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Women Living Islam in Post-War and Post-Socialist Bosnia and Herzegovina

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Please use this identifier to cite or link to this item: http://hdl.handle.net/1928/21042

Women Living Islam in Post-War and Post-Socialist Bosnia and Herzegovina

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Title: Women Living Islam in Post-War and Post-Socialist Bosnia and Herzegovina
Author: Ibrahimpasic, Emira
Advisor(s): Nagengast, Carole
Committee Member(s): Lamphere, Louise
Bokovoy, Melissa
Helms, Elissa
Department: University of New Mexico. Dept. of Anthropology
Subject: Islam
Women
Bosnia and Herzegovina
Religious Revitalization
Conversion
Belief
Post-Socialism
Gender
Islamic Feminism
Post-conflict
NGO
LC Subject(s): Muslim women -- Bosnia and Hercegovina -- Social conditions
Non-governmental organizations -- Bosnia and Hercegovina
Islamic renewal -- Bosnia and Hercegovina
Islam and civil society -- Bosnia and Hercegovina
Feminism -- Religious aspects -- Islam
Feminism -- Bosnia and Hercegovina
Degree Level: Doctoral
Abstract: This is an ethnographic study of what it means to be a Muslim woman in post-war and post-socialist Bosnia and Herzegovina. Almost two decades after the end of inter-ethnic wars that led to the dissolution of socialist Yugoslavia in the 1990s, Bosnia’s inhabitants are undergoing radical social, economic, political, and particularly religious transformations. This transformation, visible in both community and individual lives, can be discerned in all aspects of daily life. In this dissertation I examine the underlying reasons and motivations concerning the different ways in which one can practice and live Islam in Sarajevo and Zenica, two of the largest cities of the Muslim-Croat Federation of Bosnia. My study is situated in two women women-centered NGOs, one secular and one religious (Medica Zenica and Nahla), and from these sites I ascertain the role civil society plays in helping women combat the political, economic, and social marginalization that is part of being a woman in today’s Bosnia. This dissertation examines faith [vjera or iman] and practice (what women do) as it has evolved from traditional Bosnian Islam (a secularized form of Islam that developed during the communist period) and the way it compares to those practicing povratak Islamu (a return to Islam or reislamization). My research indicates that there are two primary ways in which one can be a Muslim in post-war and post-socialist Bosnia: conventional (obična or tradicionalna Bosanska Muslimanka) and pious (osvješćena/pobožna Muslimanka). Conventional and pious Muslim women share a number of commonalities, yet, how they understand themselves and their relationship to Islam, including their duties and obligations, is considerably different. Furthermore, this dissertation demonstrates different approaches to being a Bosnian Muslim woman by focusing on agency and the ways in which women adapt to Bosnia’s transforming economy and social structure. Finally, I also examine the role that civil society and civic engagement (both secular and religious) play in identity formation.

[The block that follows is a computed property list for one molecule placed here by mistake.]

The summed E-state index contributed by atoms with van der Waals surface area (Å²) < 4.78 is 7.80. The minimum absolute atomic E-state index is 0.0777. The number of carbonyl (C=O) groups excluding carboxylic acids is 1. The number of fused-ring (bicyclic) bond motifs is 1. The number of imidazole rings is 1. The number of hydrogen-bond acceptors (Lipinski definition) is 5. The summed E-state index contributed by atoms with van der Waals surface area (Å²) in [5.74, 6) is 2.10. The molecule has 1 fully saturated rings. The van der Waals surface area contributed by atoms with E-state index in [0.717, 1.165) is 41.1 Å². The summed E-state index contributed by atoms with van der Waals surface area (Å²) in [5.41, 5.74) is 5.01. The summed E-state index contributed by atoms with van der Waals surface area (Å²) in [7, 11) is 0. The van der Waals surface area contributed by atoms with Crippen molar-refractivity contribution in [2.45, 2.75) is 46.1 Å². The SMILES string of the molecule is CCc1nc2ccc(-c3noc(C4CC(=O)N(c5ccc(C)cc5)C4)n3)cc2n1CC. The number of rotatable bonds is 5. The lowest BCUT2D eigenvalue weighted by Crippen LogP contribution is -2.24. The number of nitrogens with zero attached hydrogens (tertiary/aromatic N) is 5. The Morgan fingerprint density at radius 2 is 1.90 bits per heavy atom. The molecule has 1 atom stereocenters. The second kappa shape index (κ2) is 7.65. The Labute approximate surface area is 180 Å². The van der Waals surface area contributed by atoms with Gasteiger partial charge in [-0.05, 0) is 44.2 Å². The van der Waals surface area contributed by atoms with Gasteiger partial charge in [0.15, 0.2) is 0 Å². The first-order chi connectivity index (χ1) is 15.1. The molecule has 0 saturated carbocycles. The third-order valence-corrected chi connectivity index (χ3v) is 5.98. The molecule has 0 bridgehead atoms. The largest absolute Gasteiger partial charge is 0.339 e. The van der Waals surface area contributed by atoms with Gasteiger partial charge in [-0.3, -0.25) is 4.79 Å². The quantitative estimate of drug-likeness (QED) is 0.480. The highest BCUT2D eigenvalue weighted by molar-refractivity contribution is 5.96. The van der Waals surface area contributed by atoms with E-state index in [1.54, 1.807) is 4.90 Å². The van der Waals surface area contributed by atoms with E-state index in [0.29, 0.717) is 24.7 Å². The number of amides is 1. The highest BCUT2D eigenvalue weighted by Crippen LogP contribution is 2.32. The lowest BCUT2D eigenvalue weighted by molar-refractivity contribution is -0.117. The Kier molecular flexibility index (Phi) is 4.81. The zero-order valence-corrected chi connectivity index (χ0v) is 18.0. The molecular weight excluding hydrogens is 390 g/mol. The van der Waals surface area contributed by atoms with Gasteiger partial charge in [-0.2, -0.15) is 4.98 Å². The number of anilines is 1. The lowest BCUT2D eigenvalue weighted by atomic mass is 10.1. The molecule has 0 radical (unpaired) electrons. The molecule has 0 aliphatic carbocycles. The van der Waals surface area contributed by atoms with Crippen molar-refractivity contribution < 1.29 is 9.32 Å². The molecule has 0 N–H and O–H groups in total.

Graduation Date: July 2012
URI: http://hdl.handle.net/1928/21042


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